Archives for posts with tag: empathy

I invite you to read this with an open heart and an open mind. It’s clear and beautiful…

The Beautiful Truth.

 

joyJoy a feeling of great pleasure and happiness.

What brought you joy before having your child? Several parents I work with have difficulty with this question. “It’s hard to remember,” and “sleeping,” were the most popular answers. I see parents being run down, overwhelmed and turning to outside pleasers to feel good. Food, shopping and having a glass of wine. While I know these activities are socially acceptable ways of relaxing and having fun… they do not feed the soul, which means they are short  lived joy.

Waiting behind two Moms in a discount store.  It was close to the time to go pick up their children from school.  It was a medium sized line, and they were “high” on the bargains they had found. As the line got closer to their turn, they began taking turns to go get one more thing, run away and come back with a new score. Along with the time crunch of paying and having enough time to get their kids.  I felt the energy rising. At one point, the woman who was on the line, began grabbing things nearby looking at them, tossing them in her wagon, then taking them out, leaving some… Then she grabbed some chocolate covered almonds and went at it. The friend came back and they both began eating their eatable find until it was their turn. WHEW!

I knew these feelings, I know these feelings, and I am aware of the compulsive shopping and food challenges. There are many false feelings of fulfillment, joy, excitement, deserving,

“Outer joy is more like excitement, involving a quick flash of pleasure. It stems from either thrill or some animated feeling.” –WWW.PRAJNAYOGA.NET  This is an exact description of the ladies in from of me. The truth is, I can see this outter joy, because I spend many years only knowing of this joy.

Inner joy suggests contentment, contentment that is more refined than the quick pulse of pleasure.

What are the benefits of this inner joy?  Pshhht! Many! Here are a few:

  • Improving heart health, less risk of heart disease
  • Better overall health, (both in individuals and communities, to include families)
  • Positive thoughts flow
  • Emotional vitality: a sense of enthusiasm, hopefulness,

Are any of these a priority for you?   There is no Dr., no shooting, no amazing bottle of wine that will help you attain this inner joy. Here are a couple of practical and easy ways, to insert joy into your day. Tricking the body into joy is REAL, and it has actual impact on the brain.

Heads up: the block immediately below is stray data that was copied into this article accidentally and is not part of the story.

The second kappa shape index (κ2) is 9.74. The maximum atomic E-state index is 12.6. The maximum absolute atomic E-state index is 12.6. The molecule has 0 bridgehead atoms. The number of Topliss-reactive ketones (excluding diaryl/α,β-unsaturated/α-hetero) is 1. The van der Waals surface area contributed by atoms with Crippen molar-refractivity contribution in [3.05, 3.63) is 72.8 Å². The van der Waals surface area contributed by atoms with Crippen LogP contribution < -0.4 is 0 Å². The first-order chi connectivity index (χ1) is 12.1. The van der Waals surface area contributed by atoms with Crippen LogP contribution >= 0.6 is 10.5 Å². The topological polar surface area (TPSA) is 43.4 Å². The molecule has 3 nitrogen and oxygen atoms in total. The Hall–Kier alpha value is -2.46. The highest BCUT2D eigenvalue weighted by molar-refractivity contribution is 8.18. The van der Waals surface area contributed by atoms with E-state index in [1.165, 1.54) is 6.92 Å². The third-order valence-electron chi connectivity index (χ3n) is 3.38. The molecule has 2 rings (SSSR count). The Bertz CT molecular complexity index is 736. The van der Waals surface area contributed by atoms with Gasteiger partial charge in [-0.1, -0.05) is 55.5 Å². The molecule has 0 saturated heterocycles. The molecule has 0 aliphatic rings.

• Start laughing, even if it feels weird
  • Look in the mirror and smile
  • Look in the mirror and make absolutely wacky faces (your kids or anyones kids will love it.)

Laura Kubzansky  “State of mind = State of body”

What awareness does this blog bring you? Do you resonate with it? Have you witnessed it? Are you that shopper?  Know this. You are not alone! I think we all have felt these shopping highs, purchasing impulsively or compulsively. We do live in an age where you can text someone hello, just as easy as you can buy airline tickets on our smartphones.. I hope your biggest take-away is awareness. Nothing has to change, nothing has to be done different, just an awareness of the activities we engage in. Your state of you mind correlates to the state of your body. 

Respectfully,

Shane

 

For the longest time, 8 years, my kitchen faucets temperatures were reversed. I asked my Superintendent  to fix this, but it didn’t happen, and I understood it wasn’t a major priority. So I adjusted. I knew this was the deal in my kitchen, there were some water burns along the way, and when I approached my sink, I had to physically and mindfully stop and think, “Ok this is supposed to be cold but it’s hot” and then turn the water on. Eventually I completely adjusted. It didn’t affect how I approached any other sink anywhere else in my apartment or elsewhere, just in the kitchen.

Recently I had a leak and the super not only fixed the leak, but also corrected the hot and cold knobs. I am now newly adjusting to this updated version of hot and cold. It’s not easy and once again I must slow down, physically and mindfully and only then can I turn the water on. Several scalding hot experiences later, I must  use this sink at an even slower pace.

Why am I sharing this? I asked myself; “what can I learn from this sink ordeal?”  Along with slowing down to do a task. I realized how getting into a known routine feels safe and comfortable. I adjusted to WHAT DOESN’T WORK. One perspective is: I can find the correctness in any situation, the other perspective is: Why do I have to adjust to what doesn’t work?